Technology

Technology
Jan 18, 2017
Students protest process and experts decry high turnover at HBCUs as trustees decide not to renew contract of president.

Surveys

Oct. 14, 2015 -- Inside Higher Ed's 2015 Survey of Faculty Attitudes on Technology explored the views of instructors (and campus administrators who oversee digital learning) on a range of timely issues.

A copy of the report can be downloaded here.

On Nov. 12, Inside Higher Ed's Scott Jaschik and Carl Straumsheim conducted a webinar analyzing the survey's findings and answering readers' questions. To view the webinar, please click here.

The survey was made possible in part by financial support from Mediasite, the Learning House and Academic Partnerships.

Booklets

"The Evolution of Distance Learning" is Inside Higher Ed's latest compilation of articles.

The print-on-demand booklet features articles about a range of institutions and approaches.

This compilation is free and you may download a copy here.

Inside Higher Ed featured a webinar on October 13 in which its editors and reporters discussed the themes of the booklet. Click here to listen to the webinar.

This booklet was made possible in part by the advertising support of Blackboard. 

Blogs

Technology and Learning
January 17, 2017 - 9:00pm

Thinking about a convening on digital learning and educational R&D.

Library Babel Fish
January 16, 2017 - 5:43pm

Google's mission is to organizes the world's information and make it universally accessible, Facebook's is to give us the power to share in order to make the world more connected. So why are we so ill-informed and divided?

Technology and Learning
January 16, 2017 - 9:00pm

Lessons from the closing of the Ringling Bros. and Barnum & Bailey Circus

Archive

August 26, 2010
Criticism from librarians prompts JSTOR to promise changes to its recently redesigned database portal.
August 19, 2010
Georgia Gwinnett has boosted retention by giving its faculty smartphones and encouraging students to call them.
August 11, 2010

A cartoon ridiculing the tone-deaf design of many college home pages, published on July 30 week on the website xkcd and circulated widely in social media circles and on campuses, has highlighted the frustration many people have with what they consider to be poorly designed college websites.

August 6, 2010

Google Wave was supposed to make class discussions richer and more coherent. It was supposed to make research collaborations easier. It was supposed to break down walls between offices, disciplines, countries. It was even supposed to give learning-management systems such as Blackboard a run for their money.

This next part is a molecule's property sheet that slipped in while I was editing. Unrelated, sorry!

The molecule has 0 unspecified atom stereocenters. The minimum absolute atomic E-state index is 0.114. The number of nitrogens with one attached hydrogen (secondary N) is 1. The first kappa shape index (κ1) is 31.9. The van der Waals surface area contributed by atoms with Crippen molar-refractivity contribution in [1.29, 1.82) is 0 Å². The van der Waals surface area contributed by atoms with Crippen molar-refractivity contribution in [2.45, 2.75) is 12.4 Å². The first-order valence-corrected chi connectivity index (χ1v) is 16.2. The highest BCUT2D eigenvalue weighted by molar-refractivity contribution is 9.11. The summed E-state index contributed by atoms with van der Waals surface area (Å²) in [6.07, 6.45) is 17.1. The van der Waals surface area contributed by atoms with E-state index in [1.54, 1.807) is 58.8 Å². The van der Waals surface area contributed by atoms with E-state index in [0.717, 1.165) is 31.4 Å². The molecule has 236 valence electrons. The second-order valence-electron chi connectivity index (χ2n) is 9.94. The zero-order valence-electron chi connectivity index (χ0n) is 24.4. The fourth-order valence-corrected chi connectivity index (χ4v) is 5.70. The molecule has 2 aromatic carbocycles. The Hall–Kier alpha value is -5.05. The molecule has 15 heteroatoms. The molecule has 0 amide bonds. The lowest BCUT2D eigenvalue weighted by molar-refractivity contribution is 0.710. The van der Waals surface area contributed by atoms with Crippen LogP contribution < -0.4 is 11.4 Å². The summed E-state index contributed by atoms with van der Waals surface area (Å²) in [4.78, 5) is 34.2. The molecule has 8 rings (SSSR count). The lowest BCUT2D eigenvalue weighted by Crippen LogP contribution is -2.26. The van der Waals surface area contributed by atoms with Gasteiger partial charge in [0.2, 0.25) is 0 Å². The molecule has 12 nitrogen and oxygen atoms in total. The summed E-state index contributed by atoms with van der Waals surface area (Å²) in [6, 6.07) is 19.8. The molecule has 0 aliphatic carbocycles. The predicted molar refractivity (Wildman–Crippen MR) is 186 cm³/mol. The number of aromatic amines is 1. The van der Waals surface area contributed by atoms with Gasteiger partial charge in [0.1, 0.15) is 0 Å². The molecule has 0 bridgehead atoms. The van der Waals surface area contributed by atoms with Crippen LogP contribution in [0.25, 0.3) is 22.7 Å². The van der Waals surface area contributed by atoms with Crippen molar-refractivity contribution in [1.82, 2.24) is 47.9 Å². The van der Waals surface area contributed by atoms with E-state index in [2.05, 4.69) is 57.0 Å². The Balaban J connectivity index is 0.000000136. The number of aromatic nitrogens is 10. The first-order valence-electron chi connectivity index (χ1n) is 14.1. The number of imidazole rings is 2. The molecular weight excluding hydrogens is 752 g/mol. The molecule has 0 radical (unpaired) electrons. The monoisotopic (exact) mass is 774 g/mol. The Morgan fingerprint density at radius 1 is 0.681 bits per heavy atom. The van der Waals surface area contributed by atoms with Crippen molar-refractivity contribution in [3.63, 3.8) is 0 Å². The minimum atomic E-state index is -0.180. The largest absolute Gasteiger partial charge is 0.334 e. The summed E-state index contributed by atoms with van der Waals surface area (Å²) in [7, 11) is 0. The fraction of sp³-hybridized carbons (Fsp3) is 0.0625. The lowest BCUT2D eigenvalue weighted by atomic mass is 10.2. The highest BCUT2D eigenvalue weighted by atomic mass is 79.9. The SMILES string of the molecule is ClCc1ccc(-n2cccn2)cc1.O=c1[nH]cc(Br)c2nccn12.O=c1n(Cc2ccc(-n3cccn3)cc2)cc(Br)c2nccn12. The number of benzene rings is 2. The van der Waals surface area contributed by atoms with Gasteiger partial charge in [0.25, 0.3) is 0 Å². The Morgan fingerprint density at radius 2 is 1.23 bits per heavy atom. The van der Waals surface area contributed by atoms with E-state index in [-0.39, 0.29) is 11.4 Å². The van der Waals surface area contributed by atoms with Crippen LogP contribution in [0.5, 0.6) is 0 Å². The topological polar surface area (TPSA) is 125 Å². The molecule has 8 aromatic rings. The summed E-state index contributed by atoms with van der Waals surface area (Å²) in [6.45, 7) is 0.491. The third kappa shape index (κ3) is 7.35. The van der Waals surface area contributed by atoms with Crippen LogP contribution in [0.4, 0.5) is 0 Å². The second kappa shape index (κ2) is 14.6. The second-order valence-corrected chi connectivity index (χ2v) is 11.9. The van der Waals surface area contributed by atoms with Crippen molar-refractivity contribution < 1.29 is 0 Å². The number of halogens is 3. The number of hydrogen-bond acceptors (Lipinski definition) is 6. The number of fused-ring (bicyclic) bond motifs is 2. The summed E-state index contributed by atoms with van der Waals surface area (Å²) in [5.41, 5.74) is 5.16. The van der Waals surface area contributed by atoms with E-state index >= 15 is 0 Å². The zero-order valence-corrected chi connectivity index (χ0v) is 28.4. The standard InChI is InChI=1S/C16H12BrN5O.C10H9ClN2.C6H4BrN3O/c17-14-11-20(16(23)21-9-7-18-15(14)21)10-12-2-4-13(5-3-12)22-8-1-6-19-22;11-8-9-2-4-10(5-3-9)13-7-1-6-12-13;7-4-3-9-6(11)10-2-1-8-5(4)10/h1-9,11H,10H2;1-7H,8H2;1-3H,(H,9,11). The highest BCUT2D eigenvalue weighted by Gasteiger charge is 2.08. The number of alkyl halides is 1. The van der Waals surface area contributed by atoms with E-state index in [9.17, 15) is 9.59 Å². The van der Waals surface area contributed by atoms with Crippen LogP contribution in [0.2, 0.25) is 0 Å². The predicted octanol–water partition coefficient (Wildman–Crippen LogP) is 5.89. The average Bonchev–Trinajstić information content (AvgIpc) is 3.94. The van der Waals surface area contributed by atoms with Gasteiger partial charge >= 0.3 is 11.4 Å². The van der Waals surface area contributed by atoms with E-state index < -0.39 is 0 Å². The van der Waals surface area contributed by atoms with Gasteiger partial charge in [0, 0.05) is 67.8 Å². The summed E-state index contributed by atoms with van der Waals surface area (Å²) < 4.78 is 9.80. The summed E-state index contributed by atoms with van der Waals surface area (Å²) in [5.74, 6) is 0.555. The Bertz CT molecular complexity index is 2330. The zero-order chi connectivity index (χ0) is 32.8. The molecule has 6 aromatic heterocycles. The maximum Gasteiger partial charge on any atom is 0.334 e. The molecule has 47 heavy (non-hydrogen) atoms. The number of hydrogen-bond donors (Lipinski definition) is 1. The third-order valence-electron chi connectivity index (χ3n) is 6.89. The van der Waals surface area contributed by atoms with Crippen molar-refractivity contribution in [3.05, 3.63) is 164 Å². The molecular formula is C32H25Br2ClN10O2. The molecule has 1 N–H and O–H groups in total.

August 3, 2010

Much of the news surrounding the University of California system has involved whether the network of universities will be able to survive its current budgetary crisis without shrinking in size or quality. In that context, it is no surprise that Christopher Edley Jr.’s plan to use online education to expand the university’s footprint “from Kentucky to Kuala Lumpur” has turned some heads -- and churned some stomachs.

July 28, 2010

If the words “sweeping new exemptions to the anti-circumvention provisions of the Digital Millenium Copyright Act” make you want whoop for joy and join a conga line, you just might be a fair use advocate — one who wants professors and students to be able to decrypt and excerpt copyrighted video content for lectures and class projects. Since Monday, a lot of advocates have been dancing.

July 23, 2010

That online education knows no geographical limitations is considered one of the platform’s more disruptive qualities.

July 20, 2010

NEW YORK -- Gatherings of fund raisers, alumni affairs leaders, and communications experts in higher education have for years, one panelist here said, engaged in “hand-wringing about social media.” Should they get involved? Do they need to take it seriously? What is its role?

July 16, 2010

Online education has become a hot topic recently, with more and more institutions wanting to expand offerings. And that makes studies of the quality of online education important -- and controversial.

July 16, 2010

ORLANDO -- Say you are an employer evaluating college students for a job. Perusing one candidate’s Facebook profile, you notice the student belongs to a group called “I Pee My Pants When I’m Drunk.” What is your first thought?

It should not be that this student is unemployable for being an intemperate drinker, said Susan Zvacek, director of instructional development at the University of Kansas -- though that it might mean that, too. Mainly, though, it should suggest something else -- something that might be more relevant to the student’s qualifications.

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